What goodies and usual items will you find at Norfolk’s latest reuse shop?
- Credit: Sonya Duncan
Superhero figures, a dolls house and an old clock are just some of the items you might find at Norfolk's newest reuse shop.
Situated at the Ashill Recycling Centre, near Watton, it is the ninth shop of its kind to be opened by Norfolk County Council.
Staff are hoping visitors may find themselves a rare or unusual find.
Earlier this year a 286-year-old book was donated to the reuse shop at Strumpshaw. It is believed the Dictionary of the Holy Bible, which was printed in 1732, has already been snapped up by a lucky buyer.
County councillor Martin Wilby, chairman of the environment, development and transport committee, said: 'This historical book may just be the oldest thing ever brought to one of our reuse shops – it's certainly not an everyday find.
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'I'm very proud that we have opened our ninth reuse shop at Ashill and wonder if anything like the Dictionary of the Holy Bible turns up there .
'It really does show that you never know what you might find when you visit one of our reuse shops.'
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The authority's first reuse shop was opened at the recycling centre in King's Lynn nine years ago.
There are now shops based at Caister, Dereham, Hempton, Ketteringham, Mayton Wood, Strumpshaw and Thetford recycling centres.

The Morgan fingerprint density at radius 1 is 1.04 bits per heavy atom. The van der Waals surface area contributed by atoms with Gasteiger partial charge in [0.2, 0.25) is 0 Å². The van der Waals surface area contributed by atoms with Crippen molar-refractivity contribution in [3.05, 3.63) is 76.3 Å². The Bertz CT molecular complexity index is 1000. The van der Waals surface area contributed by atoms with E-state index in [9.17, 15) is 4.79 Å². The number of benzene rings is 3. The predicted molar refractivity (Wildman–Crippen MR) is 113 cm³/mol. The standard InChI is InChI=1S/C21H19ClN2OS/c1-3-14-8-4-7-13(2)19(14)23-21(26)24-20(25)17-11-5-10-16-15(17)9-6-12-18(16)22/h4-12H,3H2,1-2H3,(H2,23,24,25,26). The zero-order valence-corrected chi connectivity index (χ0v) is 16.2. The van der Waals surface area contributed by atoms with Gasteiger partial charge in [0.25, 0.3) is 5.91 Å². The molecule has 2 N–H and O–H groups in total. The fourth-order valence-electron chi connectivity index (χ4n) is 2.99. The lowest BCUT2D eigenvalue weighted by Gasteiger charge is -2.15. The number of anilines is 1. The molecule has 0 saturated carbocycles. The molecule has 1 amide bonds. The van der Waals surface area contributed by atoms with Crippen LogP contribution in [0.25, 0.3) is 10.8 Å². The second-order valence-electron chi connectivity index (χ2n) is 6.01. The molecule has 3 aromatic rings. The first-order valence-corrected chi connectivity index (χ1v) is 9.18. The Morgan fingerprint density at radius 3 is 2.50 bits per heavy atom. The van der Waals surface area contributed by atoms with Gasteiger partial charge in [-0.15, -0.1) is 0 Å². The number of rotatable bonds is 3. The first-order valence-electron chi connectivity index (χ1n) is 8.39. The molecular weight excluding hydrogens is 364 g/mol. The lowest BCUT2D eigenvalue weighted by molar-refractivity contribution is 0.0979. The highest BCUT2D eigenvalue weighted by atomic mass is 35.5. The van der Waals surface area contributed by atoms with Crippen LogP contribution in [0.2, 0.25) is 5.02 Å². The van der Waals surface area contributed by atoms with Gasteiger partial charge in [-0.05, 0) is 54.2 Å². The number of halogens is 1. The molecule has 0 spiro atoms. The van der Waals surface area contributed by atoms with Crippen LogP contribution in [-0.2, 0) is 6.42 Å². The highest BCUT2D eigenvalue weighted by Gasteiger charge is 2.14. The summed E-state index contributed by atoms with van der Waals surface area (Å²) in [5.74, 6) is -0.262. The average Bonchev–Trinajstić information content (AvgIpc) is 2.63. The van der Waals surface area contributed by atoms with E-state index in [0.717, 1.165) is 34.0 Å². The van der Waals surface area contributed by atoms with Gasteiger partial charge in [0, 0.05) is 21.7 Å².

Donations of good quality second-hand household items are taken and sold at car boot prices.
It helps to reduce the amount of unwanted items going to waste and the income from the sales helps to offset the cost of providing the recycling centre service.
Last year a £157,231 contribution was made from the shops towards the cost of the centres.
Fabian Eagle, county councillor for the Brecks division, which includes Ashill, said: 'Ashill is a well-used recycling centre with over 26,000 visitors in the last year and it's great that local people will now have the chance to bring along unwanted items that otherwise may well have simply been thrown away.
'I'll certainly be on the lookout now for a bargain every time I visit.'
In 2016/17 740 tonnes of items passed through the eight reuse shops, an increase of 157 tonnes on the previous year.
A cut of proceeds from the shops is also being donated to charity.